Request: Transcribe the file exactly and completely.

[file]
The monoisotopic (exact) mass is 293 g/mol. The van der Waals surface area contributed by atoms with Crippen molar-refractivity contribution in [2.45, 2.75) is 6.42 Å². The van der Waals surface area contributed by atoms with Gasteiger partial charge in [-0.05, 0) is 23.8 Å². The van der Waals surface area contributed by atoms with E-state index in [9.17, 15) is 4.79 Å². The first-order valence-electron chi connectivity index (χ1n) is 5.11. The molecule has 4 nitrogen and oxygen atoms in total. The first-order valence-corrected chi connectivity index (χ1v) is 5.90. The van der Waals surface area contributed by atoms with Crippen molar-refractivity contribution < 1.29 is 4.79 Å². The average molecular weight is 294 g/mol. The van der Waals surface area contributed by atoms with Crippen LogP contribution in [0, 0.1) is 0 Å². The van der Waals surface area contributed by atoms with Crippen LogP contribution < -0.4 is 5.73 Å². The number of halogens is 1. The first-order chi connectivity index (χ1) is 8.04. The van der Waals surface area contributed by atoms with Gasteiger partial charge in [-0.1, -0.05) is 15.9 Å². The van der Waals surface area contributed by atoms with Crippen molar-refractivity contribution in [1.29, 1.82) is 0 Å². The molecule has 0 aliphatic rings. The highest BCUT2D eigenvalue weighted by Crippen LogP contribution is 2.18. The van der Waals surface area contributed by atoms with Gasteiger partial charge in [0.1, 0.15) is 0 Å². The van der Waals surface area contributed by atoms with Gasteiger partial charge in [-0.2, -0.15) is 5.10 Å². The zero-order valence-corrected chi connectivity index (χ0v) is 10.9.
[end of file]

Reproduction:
The monoisotopic (exact) mass is 293 g/mol. The van der Waals surface area contributed by atoms with Crippen molar-refractivity contribution in [2.45, 2.75) is 6.42 Å². The van der Waals surface area contributed by atoms with Gasteiger partial charge in [-0.05, 0) is 23.8 Å². The van der Waals surface area contributed by atoms with E-state index in [9.17, 15) is 4.79 Å². The first-order valence-electron chi connectivity index (χ1n) is 5.11. The molecule has 4 nitrogen and oxygen atoms in total. The first-order valence-corrected chi connectivity index (χ1v) is 5.90. The van der Waals surface area contributed by atoms with Crippen molar-refractivity contribution < 1.29 is 4.79 Å². The average molecular weight is 294 g/mol. The van der Waals surface area contributed by atoms with Crippen LogP contribution in [0, 0.1) is 0 Å². The van der Waals surface area contributed by atoms with Crippen LogP contribution < -0.4 is 5.73 Å². The number of halogens is 1. The first-order chi connectivity index (χ1) is 8.04. The van der Waals surface area contributed by atoms with Gasteiger partial charge in [-0.1, -0.05) is 15.9 Å². The van der Waals surface area contributed by atoms with Crippen molar-refractivity contribution in [1.29, 1.82) is 0 Å². The molecule has 0 aliphatic rings. The highest BCUT2D eigenvalue weighted by Crippen LogP contribution is 2.18. The van der Waals surface area contributed by atoms with Gasteiger partial charge in [0.1, 0.15) is 0 Å². The van der Waals surface area contributed by atoms with Gasteiger partial charge in [-0.2, -0.15) is 5.10 Å². The zero-order valence-corrected chi connectivity index (χ0v) is 10.9.